Ken's Voyages Around the Sun

AJAX vs. <Script>: Cross-Domain Access
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On the administrative page for our campus events calendar (Bedework), we want the user's name to appear. Because of certain limitations we thought this wasn't going to be possible, but today's efforts found a work-around.

I'm posting the following e-mail for others who might find some benefit in this technical solution.

Apparently Nines pizza and two glasses of caffeinated beverage are good for code monkeys on Friday afternoons.


Following how this was accomplished may require an elevated level of caffeine, but here's an attempt to explain it:

1) User logs in, we capture the user's unique ID (NetID) into a cookie. That's all we can get from LDAP at this time because the application's call does not extract any other record data.

2) The straightforward thing to do at this point is to use AJAX (JavaScript) to send the NetID to a PHP, ColdFusion, or other type of script, which will then use its own functionality to talk to the LDAP server to get the full record and return the value to the Bedework page for display.

3) However, we cannot do step #2 because there's no (readily) accessible scripting language on the Bedework server, and AJAX cannot be used cross-domain (for security reasons), so we cannot call a script running on another server.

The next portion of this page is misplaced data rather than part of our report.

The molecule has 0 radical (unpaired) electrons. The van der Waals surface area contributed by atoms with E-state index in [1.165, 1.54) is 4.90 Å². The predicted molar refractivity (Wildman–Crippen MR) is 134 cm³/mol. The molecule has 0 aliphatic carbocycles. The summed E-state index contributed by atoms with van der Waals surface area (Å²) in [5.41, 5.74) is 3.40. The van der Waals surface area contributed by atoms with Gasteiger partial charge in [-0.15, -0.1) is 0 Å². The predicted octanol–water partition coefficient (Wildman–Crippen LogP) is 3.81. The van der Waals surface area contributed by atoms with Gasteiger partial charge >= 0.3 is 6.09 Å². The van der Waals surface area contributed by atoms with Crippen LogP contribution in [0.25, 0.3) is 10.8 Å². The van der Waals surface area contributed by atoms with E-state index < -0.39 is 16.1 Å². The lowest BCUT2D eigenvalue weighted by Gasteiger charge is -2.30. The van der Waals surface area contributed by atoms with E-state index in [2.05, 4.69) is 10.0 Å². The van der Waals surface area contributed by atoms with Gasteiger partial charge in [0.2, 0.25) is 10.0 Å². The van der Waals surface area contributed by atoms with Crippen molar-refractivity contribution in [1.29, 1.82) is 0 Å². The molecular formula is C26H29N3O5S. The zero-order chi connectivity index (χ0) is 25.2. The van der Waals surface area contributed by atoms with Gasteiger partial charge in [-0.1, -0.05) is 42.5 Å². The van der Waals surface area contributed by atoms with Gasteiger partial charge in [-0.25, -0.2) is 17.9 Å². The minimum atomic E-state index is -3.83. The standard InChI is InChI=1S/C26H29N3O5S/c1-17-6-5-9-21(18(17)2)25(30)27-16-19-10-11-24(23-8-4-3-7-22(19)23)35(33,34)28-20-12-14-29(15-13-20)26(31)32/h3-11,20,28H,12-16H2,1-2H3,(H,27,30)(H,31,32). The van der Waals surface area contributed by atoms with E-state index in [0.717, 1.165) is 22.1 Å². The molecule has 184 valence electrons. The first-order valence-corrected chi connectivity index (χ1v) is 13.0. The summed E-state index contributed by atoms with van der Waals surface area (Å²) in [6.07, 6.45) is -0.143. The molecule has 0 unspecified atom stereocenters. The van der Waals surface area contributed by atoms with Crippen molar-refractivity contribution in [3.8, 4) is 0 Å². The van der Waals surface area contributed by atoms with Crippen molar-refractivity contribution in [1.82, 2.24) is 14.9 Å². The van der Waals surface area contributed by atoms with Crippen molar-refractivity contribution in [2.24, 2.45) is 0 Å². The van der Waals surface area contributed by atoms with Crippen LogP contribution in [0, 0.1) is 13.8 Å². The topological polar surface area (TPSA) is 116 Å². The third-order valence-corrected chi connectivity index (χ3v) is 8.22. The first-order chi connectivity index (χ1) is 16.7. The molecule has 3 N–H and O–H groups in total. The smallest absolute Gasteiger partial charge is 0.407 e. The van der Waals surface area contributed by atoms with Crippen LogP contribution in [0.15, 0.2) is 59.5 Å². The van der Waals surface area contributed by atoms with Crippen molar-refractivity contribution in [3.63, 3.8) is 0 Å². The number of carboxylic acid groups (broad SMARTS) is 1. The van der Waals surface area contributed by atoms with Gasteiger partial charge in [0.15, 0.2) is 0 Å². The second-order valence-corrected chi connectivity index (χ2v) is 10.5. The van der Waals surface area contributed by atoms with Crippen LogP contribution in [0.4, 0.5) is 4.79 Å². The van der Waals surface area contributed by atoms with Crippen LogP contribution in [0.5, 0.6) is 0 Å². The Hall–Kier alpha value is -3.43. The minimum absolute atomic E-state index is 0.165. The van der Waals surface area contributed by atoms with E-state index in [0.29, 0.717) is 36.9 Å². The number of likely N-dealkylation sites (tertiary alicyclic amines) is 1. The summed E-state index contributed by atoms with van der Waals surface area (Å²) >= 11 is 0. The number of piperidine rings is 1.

4) This is where we thought we had reached a dead-end.

5) But, there is another way. Within the XSLT (where we know the NetID), we can include an HTML call to an external JavaScript, like this:
<script src="{$NetID}> </script>

6) The essence of this approach is that

a) The <script> tag can point to JavaScript living on any server (no security prohibition)

b) The src parameter value does not itself need to be a .js file (as it usually is)

c) The value of src parameter can include any number of field names and values, which are generated by the XSLT as the HTML is produced

d) The script being called in the src parameter *creates JavaScript* rather than just plain text or XML like AJAX usually does

e) The created JavaScript contains the results of the LDAP server call made by the script on the external machine (ColdFusion in this case)

f) The resulting JavaScript can (and does) set a cookie and/or modify a specific part of the web page to show the user's name via the DOM

6) Thus we now have a cookie that we can reference as needed and we can plop its value into the page any place we want the user's name to appear.


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